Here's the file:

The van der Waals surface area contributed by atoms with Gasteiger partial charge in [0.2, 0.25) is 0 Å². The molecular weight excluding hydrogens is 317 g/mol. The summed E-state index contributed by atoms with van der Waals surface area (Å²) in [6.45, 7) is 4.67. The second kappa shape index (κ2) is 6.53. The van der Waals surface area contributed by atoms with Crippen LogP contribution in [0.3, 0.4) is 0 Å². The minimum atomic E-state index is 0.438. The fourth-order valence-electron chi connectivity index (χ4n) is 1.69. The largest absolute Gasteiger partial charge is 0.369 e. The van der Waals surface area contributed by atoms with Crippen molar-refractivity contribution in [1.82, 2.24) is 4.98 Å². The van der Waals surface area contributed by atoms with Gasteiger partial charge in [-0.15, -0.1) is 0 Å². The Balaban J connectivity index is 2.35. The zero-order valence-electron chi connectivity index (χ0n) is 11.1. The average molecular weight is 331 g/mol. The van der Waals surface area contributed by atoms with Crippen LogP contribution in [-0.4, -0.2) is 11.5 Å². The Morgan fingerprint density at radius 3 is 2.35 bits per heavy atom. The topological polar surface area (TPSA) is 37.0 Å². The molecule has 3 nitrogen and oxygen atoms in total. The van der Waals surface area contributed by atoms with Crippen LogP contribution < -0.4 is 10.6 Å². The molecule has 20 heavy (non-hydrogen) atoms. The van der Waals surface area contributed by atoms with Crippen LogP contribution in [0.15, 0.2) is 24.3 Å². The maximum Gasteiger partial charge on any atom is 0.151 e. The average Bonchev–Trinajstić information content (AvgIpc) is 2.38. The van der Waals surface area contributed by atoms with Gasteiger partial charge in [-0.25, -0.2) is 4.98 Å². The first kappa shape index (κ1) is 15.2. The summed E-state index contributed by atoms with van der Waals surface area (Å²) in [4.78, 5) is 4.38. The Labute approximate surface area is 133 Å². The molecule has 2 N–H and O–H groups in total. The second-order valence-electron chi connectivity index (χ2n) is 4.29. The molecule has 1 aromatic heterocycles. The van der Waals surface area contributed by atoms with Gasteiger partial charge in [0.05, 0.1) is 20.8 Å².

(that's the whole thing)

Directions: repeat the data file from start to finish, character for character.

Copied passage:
The van der Waals surface area contributed by atoms with Gasteiger partial charge in [0.2, 0.25) is 0 Å². The molecular weight excluding hydrogens is 317 g/mol. The summed E-state index contributed by atoms with van der Waals surface area (Å²) in [6.45, 7) is 4.67. The second kappa shape index (κ2) is 6.53. The van der Waals surface area contributed by atoms with Crippen LogP contribution in [0.3, 0.4) is 0 Å². The minimum atomic E-state index is 0.438. The fourth-order valence-electron chi connectivity index (χ4n) is 1.69. The largest absolute Gasteiger partial charge is 0.369 e. The van der Waals surface area contributed by atoms with Crippen molar-refractivity contribution in [1.82, 2.24) is 4.98 Å². The van der Waals surface area contributed by atoms with Gasteiger partial charge in [-0.15, -0.1) is 0 Å². The Balaban J connectivity index is 2.35. The zero-order valence-electron chi connectivity index (χ0n) is 11.1. The average molecular weight is 331 g/mol. The van der Waals surface area contributed by atoms with Crippen LogP contribution in [-0.4, -0.2) is 11.5 Å². The Morgan fingerprint density at radius 3 is 2.35 bits per heavy atom. The topological polar surface area (TPSA) is 37.0 Å². The molecule has 3 nitrogen and oxygen atoms in total. The van der Waals surface area contributed by atoms with Crippen LogP contribution < -0.4 is 10.6 Å². The molecule has 20 heavy (non-hydrogen) atoms. The van der Waals surface area contributed by atoms with Crippen LogP contribution in [0.15, 0.2) is 24.3 Å². The maximum Gasteiger partial charge on any atom is 0.151 e. The average Bonchev–Trinajstić information content (AvgIpc) is 2.38. The van der Waals surface area contributed by atoms with Gasteiger partial charge in [-0.25, -0.2) is 4.98 Å². The first kappa shape index (κ1) is 15.2. The summed E-state index contributed by atoms with van der Waals surface area (Å²) in [4.78, 5) is 4.38. The Labute approximate surface area is 133 Å². The molecule has 2 N–H and O–H groups in total. The second-order valence-electron chi connectivity index (χ2n) is 4.29. The molecule has 1 aromatic heterocycles. The van der Waals surface area contributed by atoms with Gasteiger partial charge in [0.05, 0.1) is 20.8 Å².